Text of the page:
When Does Ideology Matter? an Empirical Analysis of French Municipalities’ Make-or-buy Choices

Jean BEUVE (University of Paris Panthéon Sorbonne)
Zoé LE SQUEREN (Sorbonne Business School)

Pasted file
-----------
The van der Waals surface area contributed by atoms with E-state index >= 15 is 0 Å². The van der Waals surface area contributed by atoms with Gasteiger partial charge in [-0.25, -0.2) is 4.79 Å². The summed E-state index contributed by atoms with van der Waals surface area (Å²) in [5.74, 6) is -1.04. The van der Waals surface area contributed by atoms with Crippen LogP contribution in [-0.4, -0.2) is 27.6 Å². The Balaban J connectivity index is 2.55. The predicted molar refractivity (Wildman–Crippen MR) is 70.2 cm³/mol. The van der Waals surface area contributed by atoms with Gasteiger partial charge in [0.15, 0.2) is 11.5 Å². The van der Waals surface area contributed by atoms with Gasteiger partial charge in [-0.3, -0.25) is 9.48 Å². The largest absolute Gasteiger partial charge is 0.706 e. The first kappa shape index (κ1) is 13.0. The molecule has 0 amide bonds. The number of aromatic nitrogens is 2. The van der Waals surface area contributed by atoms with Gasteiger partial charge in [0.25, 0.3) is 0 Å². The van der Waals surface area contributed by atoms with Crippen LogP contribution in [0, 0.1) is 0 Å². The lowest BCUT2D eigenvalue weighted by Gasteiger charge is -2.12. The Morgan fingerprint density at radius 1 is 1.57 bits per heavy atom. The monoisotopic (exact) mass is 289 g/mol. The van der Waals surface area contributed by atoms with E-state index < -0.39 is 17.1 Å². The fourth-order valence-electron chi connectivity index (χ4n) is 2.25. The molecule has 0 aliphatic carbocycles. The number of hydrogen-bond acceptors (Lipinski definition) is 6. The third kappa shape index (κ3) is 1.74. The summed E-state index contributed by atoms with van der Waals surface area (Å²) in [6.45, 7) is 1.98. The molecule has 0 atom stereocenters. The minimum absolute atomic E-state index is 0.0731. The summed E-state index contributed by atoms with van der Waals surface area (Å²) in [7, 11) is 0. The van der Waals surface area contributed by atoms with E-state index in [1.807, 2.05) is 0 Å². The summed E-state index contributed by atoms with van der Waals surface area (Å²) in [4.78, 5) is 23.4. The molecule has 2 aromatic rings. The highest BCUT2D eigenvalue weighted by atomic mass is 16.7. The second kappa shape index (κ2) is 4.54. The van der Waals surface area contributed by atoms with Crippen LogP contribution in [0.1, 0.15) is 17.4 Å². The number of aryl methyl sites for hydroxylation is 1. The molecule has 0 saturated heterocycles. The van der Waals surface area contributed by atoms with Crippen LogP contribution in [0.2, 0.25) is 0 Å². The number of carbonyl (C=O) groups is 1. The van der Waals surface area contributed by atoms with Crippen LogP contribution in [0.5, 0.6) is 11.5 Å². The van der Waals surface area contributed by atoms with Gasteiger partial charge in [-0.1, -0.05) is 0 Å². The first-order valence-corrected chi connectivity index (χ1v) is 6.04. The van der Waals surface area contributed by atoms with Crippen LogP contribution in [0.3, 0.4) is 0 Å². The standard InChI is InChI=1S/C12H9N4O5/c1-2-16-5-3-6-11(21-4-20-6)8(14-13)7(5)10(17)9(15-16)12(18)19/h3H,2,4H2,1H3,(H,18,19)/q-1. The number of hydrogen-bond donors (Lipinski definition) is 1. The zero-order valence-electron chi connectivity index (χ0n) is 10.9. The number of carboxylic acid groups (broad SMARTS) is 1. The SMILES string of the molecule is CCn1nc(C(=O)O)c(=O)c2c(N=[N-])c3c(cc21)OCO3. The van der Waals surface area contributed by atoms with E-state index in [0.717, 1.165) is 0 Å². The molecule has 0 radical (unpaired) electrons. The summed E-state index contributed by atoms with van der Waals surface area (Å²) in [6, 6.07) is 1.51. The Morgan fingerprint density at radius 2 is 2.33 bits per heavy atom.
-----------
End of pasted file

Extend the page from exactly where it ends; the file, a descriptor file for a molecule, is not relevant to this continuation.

Abstract: Many empirical studies have analyzed the factors that influence local government decisions regarding the management of public services. In those studies, ideological motives are often found to be not, or at least very slightly, significant. This absence of ideological impact is often interpreted as a proof that local governments are more guided by pragmatic rather than ideological motivations, notably because contracting out has become less controversial. Nevertheless, ideological factors are almost always estimated by the percentage of left-wing (or right-wing) votes in the last local election and this measure of ideological motives ignores the fact that management of public services might be pathdependent, i.e. strongly connected to choices made by previous officials. In this paper, we show that the configuration of public services procurement at the local level can be explained by ideological motives when ideology is properly measured, that is over a longterm past period. We also find that the influence of ideology is all the more important when services are considered as highly sensitive by local voters.

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